There’s a comforting feel to Jean-Luc’s Godard’s “In Praise of Love,” like an old bottle of wine one discovers by chance that still surprisingly retains its familiar bouquet. After a decade in which the unrepentant nouvelle vaguer has become progressively more marginal in his feature outings (though not in his nonfiction work), “Love” finds the now 70-year-old helmer rediscovering much of the visual rigor and intellectual elan of his most fruitful periods, the ’60s and ’80s. The film offers a frequently obscure but (for fans) always watchable look at history, memory and — in the most rarefied sense — love. Outside the festival circuit, however, pic will still remain a thinly distributed curio item, especially in North America, where Godard’s movies have enjoyed no major dissemination for over a decade.
Godard’s seemingly perverse decision to shoot the first hour (set in the present) in B&W 35mm and the final third (set two years earlier) in color DV actually pays major dividends. The monochrome section recalls the timeless, abstract look of his great movies of the ’60s (especially “Alphaville,” “Vivre sa vie” and “Masculin-Feminin”) and the video portion, with its frequently rich, vibrant hues, has a warmer palette suited to its content.
In a movie that is more concerned with the past’s value to the present, Godard’s gambit successfully plays against the accepted convention of relegating memories and history to cold monochrome.
First hour is a familiar barrage of intellectual jesting, punctuated by repeated intertitles (“Of Something,” “Of Love”), against the background of a production being planned by a director, Edgar (Bruno Putzulu), and some wealthy producers. In the course of casting sessions, which are more like metaphysical interviews, Edgar comes across a shadowy young woman (Cecile Camp) whom he realizes he met earlier and who seems perfect for his leading role. However, when Edgar is finally ready to offer her the role, he hears she has died.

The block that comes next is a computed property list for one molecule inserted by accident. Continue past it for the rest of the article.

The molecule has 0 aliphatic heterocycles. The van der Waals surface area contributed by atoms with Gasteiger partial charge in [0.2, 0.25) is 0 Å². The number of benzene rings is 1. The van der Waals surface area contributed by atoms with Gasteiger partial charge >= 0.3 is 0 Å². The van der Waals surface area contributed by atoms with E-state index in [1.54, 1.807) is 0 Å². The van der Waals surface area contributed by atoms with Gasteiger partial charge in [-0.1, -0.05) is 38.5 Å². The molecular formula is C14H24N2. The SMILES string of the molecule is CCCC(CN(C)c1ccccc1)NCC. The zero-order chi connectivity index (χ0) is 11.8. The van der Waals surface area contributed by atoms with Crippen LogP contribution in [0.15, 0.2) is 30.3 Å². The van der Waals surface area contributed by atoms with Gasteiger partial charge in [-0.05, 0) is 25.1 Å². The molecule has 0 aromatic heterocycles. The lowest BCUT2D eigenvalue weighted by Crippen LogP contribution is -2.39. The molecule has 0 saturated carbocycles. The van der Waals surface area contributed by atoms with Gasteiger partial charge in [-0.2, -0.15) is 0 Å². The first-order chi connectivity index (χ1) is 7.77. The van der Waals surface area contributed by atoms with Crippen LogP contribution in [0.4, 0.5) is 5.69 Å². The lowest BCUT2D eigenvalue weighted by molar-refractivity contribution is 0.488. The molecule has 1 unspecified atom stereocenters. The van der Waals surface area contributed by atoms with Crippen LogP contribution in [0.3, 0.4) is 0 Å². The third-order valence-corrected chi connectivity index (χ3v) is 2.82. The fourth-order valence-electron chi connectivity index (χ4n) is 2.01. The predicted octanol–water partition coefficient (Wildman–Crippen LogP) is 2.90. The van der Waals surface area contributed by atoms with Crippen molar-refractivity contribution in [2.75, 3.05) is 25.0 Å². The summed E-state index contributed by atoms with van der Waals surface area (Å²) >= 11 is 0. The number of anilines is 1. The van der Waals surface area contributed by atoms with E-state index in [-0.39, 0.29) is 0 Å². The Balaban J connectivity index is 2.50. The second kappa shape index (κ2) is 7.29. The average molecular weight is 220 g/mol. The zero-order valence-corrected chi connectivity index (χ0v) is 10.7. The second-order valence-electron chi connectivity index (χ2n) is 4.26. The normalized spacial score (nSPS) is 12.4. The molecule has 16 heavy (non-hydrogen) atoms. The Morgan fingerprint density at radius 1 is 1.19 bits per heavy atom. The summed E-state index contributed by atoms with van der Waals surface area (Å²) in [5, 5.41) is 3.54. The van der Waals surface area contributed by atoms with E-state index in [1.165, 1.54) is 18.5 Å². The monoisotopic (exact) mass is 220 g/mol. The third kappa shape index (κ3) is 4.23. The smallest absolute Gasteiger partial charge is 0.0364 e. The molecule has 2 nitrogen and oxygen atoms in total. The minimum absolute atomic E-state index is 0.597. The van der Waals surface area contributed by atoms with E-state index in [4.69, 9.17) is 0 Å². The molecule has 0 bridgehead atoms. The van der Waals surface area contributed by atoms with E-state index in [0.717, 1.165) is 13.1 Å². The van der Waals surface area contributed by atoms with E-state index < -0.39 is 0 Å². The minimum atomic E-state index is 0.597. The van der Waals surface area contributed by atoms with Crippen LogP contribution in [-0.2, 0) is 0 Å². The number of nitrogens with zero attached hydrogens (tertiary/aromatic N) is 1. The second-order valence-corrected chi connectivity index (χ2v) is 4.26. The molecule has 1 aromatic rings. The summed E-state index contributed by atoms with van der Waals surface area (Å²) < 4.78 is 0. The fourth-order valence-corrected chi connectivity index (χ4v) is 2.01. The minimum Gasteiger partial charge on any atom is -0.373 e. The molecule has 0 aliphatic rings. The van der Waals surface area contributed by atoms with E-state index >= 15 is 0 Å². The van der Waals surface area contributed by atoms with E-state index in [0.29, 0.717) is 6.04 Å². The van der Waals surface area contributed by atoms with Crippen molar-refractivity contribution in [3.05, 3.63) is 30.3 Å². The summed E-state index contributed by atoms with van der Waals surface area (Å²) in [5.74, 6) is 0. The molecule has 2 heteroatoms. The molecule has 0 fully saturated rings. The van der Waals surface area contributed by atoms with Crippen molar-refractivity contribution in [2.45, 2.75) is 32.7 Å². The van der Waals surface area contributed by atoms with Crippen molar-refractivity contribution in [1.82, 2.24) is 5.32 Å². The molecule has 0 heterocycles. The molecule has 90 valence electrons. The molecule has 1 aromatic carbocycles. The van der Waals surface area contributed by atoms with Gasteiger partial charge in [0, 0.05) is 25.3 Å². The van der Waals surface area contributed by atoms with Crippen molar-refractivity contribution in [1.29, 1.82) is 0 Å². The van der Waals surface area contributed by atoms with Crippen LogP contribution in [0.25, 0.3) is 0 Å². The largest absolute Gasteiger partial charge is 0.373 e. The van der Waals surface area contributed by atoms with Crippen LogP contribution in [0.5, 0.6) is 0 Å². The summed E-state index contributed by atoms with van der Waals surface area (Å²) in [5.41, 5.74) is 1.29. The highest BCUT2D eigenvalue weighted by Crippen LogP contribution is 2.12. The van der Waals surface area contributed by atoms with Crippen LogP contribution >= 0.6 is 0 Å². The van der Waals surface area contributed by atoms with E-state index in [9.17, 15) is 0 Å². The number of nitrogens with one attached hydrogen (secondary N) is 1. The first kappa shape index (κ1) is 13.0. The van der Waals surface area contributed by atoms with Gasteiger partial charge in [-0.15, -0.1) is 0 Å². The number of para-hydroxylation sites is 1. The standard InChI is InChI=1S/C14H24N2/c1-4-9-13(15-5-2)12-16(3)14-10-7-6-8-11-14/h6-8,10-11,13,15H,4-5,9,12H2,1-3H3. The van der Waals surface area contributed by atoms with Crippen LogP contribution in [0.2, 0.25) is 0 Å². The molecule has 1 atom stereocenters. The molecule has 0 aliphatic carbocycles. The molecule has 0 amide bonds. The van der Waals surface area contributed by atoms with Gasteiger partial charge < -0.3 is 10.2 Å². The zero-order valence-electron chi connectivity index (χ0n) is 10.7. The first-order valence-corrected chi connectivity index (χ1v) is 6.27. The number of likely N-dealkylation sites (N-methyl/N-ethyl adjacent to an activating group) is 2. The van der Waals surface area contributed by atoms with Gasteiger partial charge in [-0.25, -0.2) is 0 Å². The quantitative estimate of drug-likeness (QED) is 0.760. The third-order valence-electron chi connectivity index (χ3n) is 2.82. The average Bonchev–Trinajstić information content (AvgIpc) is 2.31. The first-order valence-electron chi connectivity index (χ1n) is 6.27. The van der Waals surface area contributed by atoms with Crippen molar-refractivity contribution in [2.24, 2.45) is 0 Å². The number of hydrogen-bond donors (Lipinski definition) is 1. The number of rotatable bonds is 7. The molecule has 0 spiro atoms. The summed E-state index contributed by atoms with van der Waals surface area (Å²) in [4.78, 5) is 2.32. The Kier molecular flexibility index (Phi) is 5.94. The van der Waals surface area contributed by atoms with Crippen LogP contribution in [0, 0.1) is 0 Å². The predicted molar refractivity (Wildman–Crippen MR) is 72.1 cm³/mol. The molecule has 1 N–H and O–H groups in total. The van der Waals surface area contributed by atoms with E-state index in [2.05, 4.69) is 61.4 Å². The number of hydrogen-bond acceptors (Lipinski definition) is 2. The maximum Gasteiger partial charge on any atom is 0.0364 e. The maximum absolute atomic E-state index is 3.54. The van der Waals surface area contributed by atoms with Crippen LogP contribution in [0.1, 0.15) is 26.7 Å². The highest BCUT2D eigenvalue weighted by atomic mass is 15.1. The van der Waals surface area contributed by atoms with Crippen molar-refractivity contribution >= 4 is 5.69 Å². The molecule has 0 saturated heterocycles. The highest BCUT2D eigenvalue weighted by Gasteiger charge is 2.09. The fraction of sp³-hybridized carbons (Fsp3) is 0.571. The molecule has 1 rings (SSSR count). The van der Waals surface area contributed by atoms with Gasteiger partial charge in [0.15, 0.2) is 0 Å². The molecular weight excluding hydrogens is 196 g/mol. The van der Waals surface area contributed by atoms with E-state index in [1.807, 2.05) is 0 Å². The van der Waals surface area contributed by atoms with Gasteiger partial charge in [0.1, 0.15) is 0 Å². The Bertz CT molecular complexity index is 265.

With a shock effect similar to the final reel of Tarkovsky’s “Andrei Rublev,” pic switches abruptly to color with a lush, fully-saturated sunset that prepares the viewer for the emotional meat of the picture. It’s two years earlier, and Edgar is present by chance at the house of an old couple (Jean Davy, Francoise Verney) whose true-life story of love and heroism during the Nazi Occupation is being bought by a Hollywood studio, here repped by an official from the U.S. embassy in Paris. Edgar is there to meet a historian friend (Jean Lacouture) of the old couple, who have asked their granddaughter, a lawyer in training, to check the contract. She’s the woman Edgar is to meet again in the future.
Whereas the first section is thick with the usual Godardian undergrowth of literary and philosophical references, intellectual pranksterism and sloganeering (e.g. “There can be no resistance without memory or universalization.”), the final half-hour shows the feisty old codger giving free rein to his long-running love-hate affair with Hollywood and the U.S.
In one particularly witty sequence, the young woman questions the very meaning of the names “the United States” and “America,” calling into question the right of the U.S. to hijack a simple descriptive phrase and a whole continent’s name purely for itself. More apposite to the film is a separate discussion over the country (as repped by Hollywood in popular culture) to “buy up” other country’s histories and cultures and possess them for itself, to fill a void in its own makeup.
As usual, Godard simply throws out ideas for discussion rather than actually resolving them or providing solutions. Like a monkey tweaking a tiger, he knows he can always scamper to the higher branches of cultural superiority for safety. But it’s good to see him at least spending some time fighting familiar battles down on the ground — and in a lively, entertaining way.
Performances are largely at the service of the writer-director, though both Davy and especially Verney bring a genuine melancholy to their quieter scenes of memory. Putzulu, a fine actor in his own right, is OK, within the limited freedom allowed. Biggest kudos, however, go to lensers Christophe Pollock and Julien Hirsch, whose work (not separately identified) shows none of the patchwork way in which the film was put together over a lengthy period last year.